Panicked about the WikiLeaks smart TV disclosure? Here’s what you should know.
The Switch Analysis
(The Washington Post) – Samsung on Wednesday said that it is looking into reports based on WikiLeaks documents that the Central Intelligence Agency may have developed a way to access Samsung SmartTVs to control some features of the device and to record conversations within range of the television.
According to the documents, which have not been confirmed by the CIA, the agency was able to use a “Fake Off” mode to make the television appear inactive and record conversations. Only Samsung smart TVs from 2012 and 2013 that run the older 1111, 1112 and 1116 versions of the company’s firmware are affected, the documents said.
“Protecting consumers’ privacy and the security of our devices is a top priority at Samsung,” the company said. “We are aware of the report in question and are urgently looking into the matter.”
Before the panic sets in, though, let’s take a step back.
First, The Washington Post has not been able to independently verify what’s described in the WikiLeaks information dump, and the CIA has declined to comment.
Second, the WikiLeaks document describes the hacking of individual, targeted devices. Judging by the information posted on WikiLeaks, the CIA needed to plug a USB drive into a television to get the hack to work. While some say it’s likely that the CIA was also developing the ability to get into televisions remotely, as Forbes reported, there isn’t proof that they’ve succeeded.
“For the vast majority of us, this does not apply to us at all,” said Jan Dawson, an industry analyst at Jackdaw Research. ‘There’s no need to worry for any normal law-abiding citizen, based on what I’ve seen.”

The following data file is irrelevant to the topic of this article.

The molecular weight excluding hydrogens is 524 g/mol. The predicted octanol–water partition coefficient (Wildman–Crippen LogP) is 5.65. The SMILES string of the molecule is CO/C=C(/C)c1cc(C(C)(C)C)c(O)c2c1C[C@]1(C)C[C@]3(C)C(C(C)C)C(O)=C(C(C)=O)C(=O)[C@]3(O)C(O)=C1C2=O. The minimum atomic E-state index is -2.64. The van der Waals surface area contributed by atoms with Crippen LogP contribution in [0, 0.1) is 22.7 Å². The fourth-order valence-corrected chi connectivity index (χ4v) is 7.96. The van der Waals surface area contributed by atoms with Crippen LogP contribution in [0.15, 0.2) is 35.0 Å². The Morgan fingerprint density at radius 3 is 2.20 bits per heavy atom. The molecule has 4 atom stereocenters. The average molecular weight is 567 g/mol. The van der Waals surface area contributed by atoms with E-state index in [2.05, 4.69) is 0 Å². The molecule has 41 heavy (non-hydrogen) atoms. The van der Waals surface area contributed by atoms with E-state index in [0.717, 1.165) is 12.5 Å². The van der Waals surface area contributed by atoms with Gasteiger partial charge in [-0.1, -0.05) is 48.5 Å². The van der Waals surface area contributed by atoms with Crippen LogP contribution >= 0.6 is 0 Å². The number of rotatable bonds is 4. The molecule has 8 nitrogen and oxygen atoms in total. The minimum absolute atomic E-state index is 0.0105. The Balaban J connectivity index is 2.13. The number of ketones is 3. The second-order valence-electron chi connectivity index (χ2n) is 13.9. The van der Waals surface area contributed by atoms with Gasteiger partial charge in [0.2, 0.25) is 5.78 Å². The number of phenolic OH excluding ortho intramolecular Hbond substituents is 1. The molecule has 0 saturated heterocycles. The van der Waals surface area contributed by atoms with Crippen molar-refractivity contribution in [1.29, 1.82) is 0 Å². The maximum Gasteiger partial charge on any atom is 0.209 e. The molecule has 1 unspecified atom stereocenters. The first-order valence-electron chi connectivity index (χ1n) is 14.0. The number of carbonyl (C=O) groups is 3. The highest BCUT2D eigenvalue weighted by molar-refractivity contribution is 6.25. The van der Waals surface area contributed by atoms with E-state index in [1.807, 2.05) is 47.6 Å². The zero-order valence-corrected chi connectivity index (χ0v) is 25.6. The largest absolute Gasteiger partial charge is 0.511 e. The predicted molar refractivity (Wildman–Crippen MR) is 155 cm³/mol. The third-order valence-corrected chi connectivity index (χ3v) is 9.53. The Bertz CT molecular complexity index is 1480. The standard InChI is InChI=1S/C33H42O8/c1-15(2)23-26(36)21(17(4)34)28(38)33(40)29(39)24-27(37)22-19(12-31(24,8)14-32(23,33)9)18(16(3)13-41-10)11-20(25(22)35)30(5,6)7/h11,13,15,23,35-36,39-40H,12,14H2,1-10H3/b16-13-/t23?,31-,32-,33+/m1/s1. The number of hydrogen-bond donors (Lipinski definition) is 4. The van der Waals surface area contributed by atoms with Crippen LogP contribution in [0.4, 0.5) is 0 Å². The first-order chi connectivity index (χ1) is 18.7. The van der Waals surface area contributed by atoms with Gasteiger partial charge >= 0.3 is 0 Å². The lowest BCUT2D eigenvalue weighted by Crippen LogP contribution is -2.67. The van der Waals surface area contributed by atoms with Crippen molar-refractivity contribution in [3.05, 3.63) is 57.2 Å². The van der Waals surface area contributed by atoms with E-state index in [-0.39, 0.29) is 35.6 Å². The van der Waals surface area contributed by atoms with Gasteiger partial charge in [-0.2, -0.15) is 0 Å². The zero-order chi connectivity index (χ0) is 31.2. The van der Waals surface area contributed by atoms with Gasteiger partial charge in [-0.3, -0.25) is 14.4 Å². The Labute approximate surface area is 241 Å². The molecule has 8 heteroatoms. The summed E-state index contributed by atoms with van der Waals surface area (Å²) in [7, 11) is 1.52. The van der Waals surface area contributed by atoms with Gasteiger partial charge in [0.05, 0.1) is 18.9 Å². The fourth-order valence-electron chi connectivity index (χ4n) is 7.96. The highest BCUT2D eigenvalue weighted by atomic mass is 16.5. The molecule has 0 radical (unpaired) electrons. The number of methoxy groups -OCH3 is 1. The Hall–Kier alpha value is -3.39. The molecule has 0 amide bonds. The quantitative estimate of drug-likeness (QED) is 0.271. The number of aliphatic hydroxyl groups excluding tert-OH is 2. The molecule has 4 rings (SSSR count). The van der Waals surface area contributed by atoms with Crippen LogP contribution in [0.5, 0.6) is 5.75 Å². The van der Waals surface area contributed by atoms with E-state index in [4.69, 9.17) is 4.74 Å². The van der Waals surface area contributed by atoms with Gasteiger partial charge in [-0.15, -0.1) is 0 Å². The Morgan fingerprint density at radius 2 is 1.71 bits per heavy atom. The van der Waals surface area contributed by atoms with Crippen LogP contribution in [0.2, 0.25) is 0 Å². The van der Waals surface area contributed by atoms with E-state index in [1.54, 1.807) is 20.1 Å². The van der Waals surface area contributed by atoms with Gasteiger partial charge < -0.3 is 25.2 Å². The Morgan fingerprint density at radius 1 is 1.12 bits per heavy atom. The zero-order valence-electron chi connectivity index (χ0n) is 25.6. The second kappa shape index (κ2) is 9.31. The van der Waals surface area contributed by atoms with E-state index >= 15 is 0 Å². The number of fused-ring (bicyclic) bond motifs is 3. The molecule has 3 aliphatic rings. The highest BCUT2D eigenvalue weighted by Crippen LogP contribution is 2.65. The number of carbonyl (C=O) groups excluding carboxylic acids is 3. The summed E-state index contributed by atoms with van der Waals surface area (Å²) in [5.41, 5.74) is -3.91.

But if you still have concerns, there are some steps to take if you want to turn off the voice recording capabilities on your Samsung television. You can head to your settings menu, then select “Smart Features.” From there, you can choose “Voice Recognition” and turn it off.
For consumers, it’s going to get more difficult to find a television that isn’t smart. According to a report from the Consumer Technology Association, 28.7 million smart TVs are expected to sold in the United States in 2017, out of 40 million units of total digital displays expected to sell. That means roughly 72 percent of TVs sold in 2017 will be smart in some way, though the report doesn’t break down how many of those might have audio and video recording capabilities.
Of course, the news that its televisions could be used as surveillance tools, isn’t great for Samsung. The company has already taken several public hits in the past few months, due to recalls of its Note7 smartphone and some washing machines, as well as bribery charges being leveled at one of its top executives in South Korea.
“In isolation, this would come and go without problems, but now it’s another reason for Samsung to be in the headlines,” Dawson said. Taken together, he said, it fits into a greater negative narrative about Samsung, which sells at least one-third of the world’s smart televisions.